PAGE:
In the sixth round of the Grand Prix in Tashkent only one game was decided – Alexander Morozevich won against Leinier Domninguez and regained the sole lead in the tournament. Boris Gelfand and Peter Leko got promising positions playing against Shakhriyar Mamedyarov and Wang Hao respectively, however, all other five games finished peacefully. After the sixth round all the fight seems to be ahead as all players keep quite short distance between each other.
Gruenfeld with 7. Qa4 happened in the game and it seems Leinier was not well prepared for this line. 16…Bh6 was a mistake and, as it was pointed out during the press-conference, Black could have tried 16…Re4 instead. After 18…Qb6 the position of Cuban player became absolutely lost and Alexander Morozevich found the most precise way 19.Qa4. There was the last chance to resist White pressure by playing 18…Rf4.
Gata Kamsky explained during the press-conference his second Emil Sutovky suggested him not to go into theoretical fights against Rustam, as it can be really dangerous. American player chose Antimarshal and got a slight edge but after 21.Rb6 cb6 both players agreed the position is too solid to be lost by any side. Two moves earlier Gata Kamsky could have tried to fight for an advantage by playing 19. Rb8 Rb8 20. Rb1.
Leko-Wang Hao 1/2-1/2
Peter Leko was a bit surprised by Wang Hao choice 7.e6 as Chinese player used to play 7…b6. The position after the opening seemed very complicated with many different options for both sides. As Peter Leko put it during the press-conference after White played 18. Bf3 and 19.Ne2 he had feeling his position should be close to winning. However, he didn’t use a very promising option to play 25. g5, chose 25.Bf6 and the following ending turned to be drawish.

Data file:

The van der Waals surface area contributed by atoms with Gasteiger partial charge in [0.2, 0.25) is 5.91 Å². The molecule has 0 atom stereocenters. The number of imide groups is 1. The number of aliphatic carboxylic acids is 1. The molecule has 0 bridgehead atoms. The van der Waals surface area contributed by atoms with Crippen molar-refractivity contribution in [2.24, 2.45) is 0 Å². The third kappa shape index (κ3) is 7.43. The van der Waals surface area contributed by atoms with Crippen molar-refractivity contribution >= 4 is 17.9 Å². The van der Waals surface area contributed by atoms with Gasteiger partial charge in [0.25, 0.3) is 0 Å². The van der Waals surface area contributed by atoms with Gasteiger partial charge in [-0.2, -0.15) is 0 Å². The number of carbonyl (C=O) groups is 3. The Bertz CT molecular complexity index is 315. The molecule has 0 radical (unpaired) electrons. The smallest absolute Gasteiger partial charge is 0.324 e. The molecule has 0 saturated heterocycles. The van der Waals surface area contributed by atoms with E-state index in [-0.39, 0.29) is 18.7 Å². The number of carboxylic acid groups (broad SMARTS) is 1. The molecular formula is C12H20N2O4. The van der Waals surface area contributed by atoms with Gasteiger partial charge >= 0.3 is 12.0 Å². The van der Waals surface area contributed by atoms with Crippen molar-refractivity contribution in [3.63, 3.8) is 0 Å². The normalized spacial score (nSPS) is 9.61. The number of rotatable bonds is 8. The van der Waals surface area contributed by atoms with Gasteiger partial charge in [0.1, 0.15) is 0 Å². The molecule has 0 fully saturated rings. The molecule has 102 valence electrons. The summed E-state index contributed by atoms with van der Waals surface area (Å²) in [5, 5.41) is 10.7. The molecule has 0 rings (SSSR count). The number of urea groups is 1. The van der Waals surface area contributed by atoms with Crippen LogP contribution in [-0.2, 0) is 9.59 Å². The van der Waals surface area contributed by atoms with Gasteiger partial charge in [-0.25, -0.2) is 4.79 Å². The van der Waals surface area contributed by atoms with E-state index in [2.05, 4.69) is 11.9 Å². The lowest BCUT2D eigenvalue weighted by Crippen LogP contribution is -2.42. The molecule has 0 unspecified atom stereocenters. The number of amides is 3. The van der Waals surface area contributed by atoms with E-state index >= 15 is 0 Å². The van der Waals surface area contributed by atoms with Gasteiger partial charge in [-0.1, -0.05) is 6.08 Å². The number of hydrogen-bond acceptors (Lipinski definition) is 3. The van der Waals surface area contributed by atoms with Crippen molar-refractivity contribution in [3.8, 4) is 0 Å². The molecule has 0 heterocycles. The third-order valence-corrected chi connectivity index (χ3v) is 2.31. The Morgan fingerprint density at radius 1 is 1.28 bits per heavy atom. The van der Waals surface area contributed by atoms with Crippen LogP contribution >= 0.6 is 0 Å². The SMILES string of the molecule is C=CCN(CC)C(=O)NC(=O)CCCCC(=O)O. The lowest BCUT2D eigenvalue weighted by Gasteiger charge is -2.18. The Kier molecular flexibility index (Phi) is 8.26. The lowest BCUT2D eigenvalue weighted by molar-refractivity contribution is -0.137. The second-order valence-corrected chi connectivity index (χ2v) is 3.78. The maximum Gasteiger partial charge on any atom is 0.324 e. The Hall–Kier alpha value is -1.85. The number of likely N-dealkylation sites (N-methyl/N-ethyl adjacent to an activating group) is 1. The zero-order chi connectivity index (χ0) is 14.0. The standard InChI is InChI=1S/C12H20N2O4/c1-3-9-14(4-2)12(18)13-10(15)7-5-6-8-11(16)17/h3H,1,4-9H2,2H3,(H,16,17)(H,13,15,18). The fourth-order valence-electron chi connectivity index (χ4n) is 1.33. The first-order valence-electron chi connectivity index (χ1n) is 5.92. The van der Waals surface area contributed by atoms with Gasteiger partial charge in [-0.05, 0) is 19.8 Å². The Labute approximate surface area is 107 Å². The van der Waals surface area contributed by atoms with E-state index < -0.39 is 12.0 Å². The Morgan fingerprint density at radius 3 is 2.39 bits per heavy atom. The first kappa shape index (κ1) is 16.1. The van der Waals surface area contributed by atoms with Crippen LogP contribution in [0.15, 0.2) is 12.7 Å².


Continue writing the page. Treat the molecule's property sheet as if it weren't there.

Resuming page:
Peter Svidler chose English opening and Sergey Karjakin managed to equalize with black quite easily. Both players agreed that the final position is absolutely balanced even white pieces placed nicely and logically. The game was finished after three-time repetition.
In the Scotch Game Ruslan, playing with Black, chose the line with 4…Bc5 and 5…bc but after seventh move the theory finished for both players. As former world champion said during the press-conference, Black had to solve many problems during the game, as his pieces were a bit passive and displaced. 22…c5 was a good attempt to organize counter play as possible 22…b5 would lead to unpleasant position for Black.
Boris Gelfand’s 8.Ne5 in the opening was met by ambitious 8…Ba3. White tried to get some play after15. e4 and 18. f5 but Black was just in time to change the pieces and make a draw in the dead-equal rook endgame. As Boris Gelfand pointed out, perhaps, he could have chosen more quiet strategy in order to avoid simplification of the position.